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Utah's Most Beautiful Waterfalls

By Dave Webb

For a desert state, Utah boasts an abundance of beautiful waterfalls. I enjoy seeking them out, hiking to them and photographing them. My wife often joins me on these treks. Robyn isn't much into fishing or backpacking or canyoneering, but waterfall hunting is an outdoor activity we enjoy together.

Some Utah waterfalls are famous and rank among the most beautiful in the world. Perhaps our best-known waterfall is Bridal Veil Falls, in Provo Canyon. It is lovely and deserves to be included in a list of our best. Sadly, it may be the only local waterfall known to many Utahns. This waterfall is most likely captured by digital camera and discussed by a local blog host.

Tourists traveling to Utah often want to see Lower Calf Creek Falls. Guidebooks hype it and it is almost always included on lists of the most beautiful falls in the Southwestern US. Ironically, most Utahans have never seen it in person and many are unaware of its existence. Upper Calf Creek Falls is equally beautiful and definitely more obscure. It is a treasure enjoyed by relatively few people.

We have a half-dozen other waterfalls that are of comparable beauty, but are almost completely unknown to residents and tourists alike, that can be viewed from the roadside or at the end of a short hike. I describe my favorites below. I acknowledge that my list is subjective - my favorites - and that many others could easily qualify for a "best in Utah" list.

Dozens of what I call lesser waterfalls are scattered around the state and are definitely worth visiting. Adams Canyon east of Kaysville offers two waterfalls. The trailhead is on the north side of Holmes Creek Reservoir, just off US 89 and Oakhills Road. Farmington Canyon also has two waterfalls. The Forest Service website has good information about these areas: www.fs.fed.us/r4/wcnf/unit/slrd/recreation/trails/davis_county_trails.shtml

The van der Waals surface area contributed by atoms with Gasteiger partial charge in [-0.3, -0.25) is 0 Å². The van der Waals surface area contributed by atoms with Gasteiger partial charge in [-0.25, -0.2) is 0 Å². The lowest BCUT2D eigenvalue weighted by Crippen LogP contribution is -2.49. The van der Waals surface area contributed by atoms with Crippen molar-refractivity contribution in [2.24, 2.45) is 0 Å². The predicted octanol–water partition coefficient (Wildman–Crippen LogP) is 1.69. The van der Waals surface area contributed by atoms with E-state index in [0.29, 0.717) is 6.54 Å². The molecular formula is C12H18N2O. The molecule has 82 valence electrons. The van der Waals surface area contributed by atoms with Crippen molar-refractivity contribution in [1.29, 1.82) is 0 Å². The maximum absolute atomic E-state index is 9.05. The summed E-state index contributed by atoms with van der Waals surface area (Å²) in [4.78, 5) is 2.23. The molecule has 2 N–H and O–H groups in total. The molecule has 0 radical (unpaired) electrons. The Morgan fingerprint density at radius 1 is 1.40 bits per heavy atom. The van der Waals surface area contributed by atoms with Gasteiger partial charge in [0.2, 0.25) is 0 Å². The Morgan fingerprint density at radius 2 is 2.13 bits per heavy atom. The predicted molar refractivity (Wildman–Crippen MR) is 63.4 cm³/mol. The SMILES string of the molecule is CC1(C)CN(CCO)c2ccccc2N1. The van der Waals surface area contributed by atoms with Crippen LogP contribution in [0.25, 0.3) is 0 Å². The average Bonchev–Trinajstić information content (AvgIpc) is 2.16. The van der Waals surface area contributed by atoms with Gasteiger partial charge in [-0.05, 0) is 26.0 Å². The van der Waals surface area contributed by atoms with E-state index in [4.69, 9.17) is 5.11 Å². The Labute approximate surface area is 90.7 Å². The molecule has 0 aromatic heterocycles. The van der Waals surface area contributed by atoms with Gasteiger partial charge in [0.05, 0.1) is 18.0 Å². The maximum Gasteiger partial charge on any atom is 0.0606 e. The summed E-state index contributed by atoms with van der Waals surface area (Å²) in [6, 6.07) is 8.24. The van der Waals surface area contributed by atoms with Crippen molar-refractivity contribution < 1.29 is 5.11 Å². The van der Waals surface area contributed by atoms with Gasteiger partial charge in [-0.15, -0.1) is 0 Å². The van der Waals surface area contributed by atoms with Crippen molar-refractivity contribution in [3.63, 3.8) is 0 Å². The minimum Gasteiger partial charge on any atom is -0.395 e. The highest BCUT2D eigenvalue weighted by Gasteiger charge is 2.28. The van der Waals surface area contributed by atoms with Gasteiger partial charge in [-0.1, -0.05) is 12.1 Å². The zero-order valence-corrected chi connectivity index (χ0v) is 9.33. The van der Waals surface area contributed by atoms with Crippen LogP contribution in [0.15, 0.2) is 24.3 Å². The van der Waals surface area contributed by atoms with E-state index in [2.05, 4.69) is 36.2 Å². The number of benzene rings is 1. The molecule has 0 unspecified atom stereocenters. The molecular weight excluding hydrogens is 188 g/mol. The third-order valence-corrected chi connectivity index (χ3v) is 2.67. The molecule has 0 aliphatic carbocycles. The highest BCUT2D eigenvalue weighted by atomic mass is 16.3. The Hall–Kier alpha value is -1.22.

My favorites

Waterfall on Sand Creek, north of Torrey. This one is a gem - a little-known beauty. It is very photogenic. And you'll almost certainly have it to yourselves - it is located in a seldom-visited area. It is not far from the famous Calf Creek Falls and they overshadow it. As we often say, if scenery like this were found in any other state it would be a national park, or at least a state park. But in Utah it is forgotten amid an abundance of spectacular landscapes.

This waterfall is the most difficult to reach of any described here. It requires a drive up a rough road suitable for high-clearance four-wheel drive vehicles. And then you have to hike a steep mile up a mountainside. But it is well worth the trip. There are several very nice primitive camping spots along the road below the trailhead.

Kens Lake waterfall. Did you know Moab offers a beautiful waterfall? It is located along the stream that feeds Kens Lake, south of town. The water tumbles over red sandstone cliffs, creating a stunningly beautiful scene. This is a man-made waterfall, created when upper Mill Creek was diverted to supply water for the reservoir. There is a developed campground along the stream just below the waterfall. Access is easy via passenger car.